The child marriage expert’s story

Mac Bain Mkandawire , executive director of Youth Net and Counselling (YONECO) in Malawi

Mac Bain Mkandawire is executive director of Youth Net and Counselling (YONECO) in Malawi.

“When we look at the issue of child marriage in Malawi, one of the very critical things that we are dealing with on a daily basis are related to poverty. That is a fundamental issue.

“I want to highlight that over the years, in the areas that are devastated  by floods and drought, a lot of children are being married off because their families are very numerous.

“Sometimes, the children are the ones who are choosing to get married so that they can get a better living, even though that is not always the outcome. But the thinking behind it is : ‘We are hungry here. If you get married, the man may help you get some food’. For instance, the district of Mangoche has been particularly affected by floods and there has been an insurgence of girls getting married in that area. But those marriages don’t usually last, since they were not very stable to begin with.

“We are not talking about half a dozen girls who are pushed into marriage because of climate change. We are talking of probably over 50 or 60 girls in a each village. In Malawi, child marriage has been an issue for a long period of time, with one in two girls getting married before they reach their 18th birthday.

“But that figure does not take into account the climate change impact. When people are designing studies, the issue of climate change isn’t linked to child marriages.  We do not have detailed figures, but I would say 30% to 40% of child marriages in Malawi are due to the floods and droughts caused by climate change. Given that there are about four or five million” girls at risk of getting married in Malawi, around 1.5 million girls are at risk of getting married because of climate change related events. That is a very huge number.

“When girls get married, they are expected to have sex and to have babies. Chances are very high that they will have children who will continue living in this situation of poverty and be married off again because of the same challenges. Also, those girls are prone to face various health issues. In the area of Mangochi, there are a lot of cases of fistula, which comes as a result of blockage during labour, creating holes between the mother’s  rectum and vagina. A lot of young girls also have to give birth through a caesarean section. Let me also highlight that we currently have an increase in teenage pregnancy from 26% to 29%, between 2010 and 2014. This is a result of child marriages.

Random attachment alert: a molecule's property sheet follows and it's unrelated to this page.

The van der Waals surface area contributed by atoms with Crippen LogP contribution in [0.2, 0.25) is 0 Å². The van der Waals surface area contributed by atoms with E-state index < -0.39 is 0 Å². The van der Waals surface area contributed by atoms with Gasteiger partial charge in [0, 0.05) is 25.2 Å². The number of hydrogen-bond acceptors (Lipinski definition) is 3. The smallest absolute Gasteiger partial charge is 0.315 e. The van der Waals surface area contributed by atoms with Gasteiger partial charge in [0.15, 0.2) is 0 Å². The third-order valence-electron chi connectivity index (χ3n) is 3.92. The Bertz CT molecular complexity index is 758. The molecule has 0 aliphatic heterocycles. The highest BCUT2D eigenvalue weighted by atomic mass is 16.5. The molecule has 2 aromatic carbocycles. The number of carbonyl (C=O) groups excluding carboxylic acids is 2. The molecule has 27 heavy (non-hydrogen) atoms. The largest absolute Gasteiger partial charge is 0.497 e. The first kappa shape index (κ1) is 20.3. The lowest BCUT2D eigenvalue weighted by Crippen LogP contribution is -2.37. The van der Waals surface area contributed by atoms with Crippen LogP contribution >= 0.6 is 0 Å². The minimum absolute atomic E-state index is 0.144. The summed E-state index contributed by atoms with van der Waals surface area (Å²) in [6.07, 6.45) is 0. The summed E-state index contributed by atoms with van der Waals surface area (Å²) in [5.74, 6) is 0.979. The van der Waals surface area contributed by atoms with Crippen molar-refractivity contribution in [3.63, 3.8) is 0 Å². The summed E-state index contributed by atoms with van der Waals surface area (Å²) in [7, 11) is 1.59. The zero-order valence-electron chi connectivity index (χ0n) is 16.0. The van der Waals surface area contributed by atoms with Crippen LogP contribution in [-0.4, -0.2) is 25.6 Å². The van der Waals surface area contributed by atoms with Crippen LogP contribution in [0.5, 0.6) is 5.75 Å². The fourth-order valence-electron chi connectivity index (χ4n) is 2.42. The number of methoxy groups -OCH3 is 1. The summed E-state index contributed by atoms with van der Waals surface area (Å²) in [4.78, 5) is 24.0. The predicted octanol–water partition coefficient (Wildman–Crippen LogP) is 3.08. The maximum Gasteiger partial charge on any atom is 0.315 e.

“When I first came to the Zomba district  in 1991, Zomba was a green city. It was always wet, the breeze was good, you could feel the fresh air. Twenty years down the line, Zomba is a dry city, very dusty, very hot. We never used air conditioning before in Zomba. But now you have to use it or have a fan. We never used to have floods in Zomba. All of a sudden we do. This is a huge impact of climate change. We should not put a blind eye on it.

“Now that climate change is coming out as a big issue, it would be important for govnerments, for the UN and the EU, to incorporate it as an indicator when looking into the issue of child marriage. Because currently the focus has been on poverty in general. But the issue of climate change can affect the poverty levels. That will have an impact on the families and eventually lead to child marriages. The vulnerability that climate change causes will lead to more child brides and we need to focus on them and provide support and information so that people are more aware of how to deal and respond to the issue of child marriages that result from the impact of climate change.”

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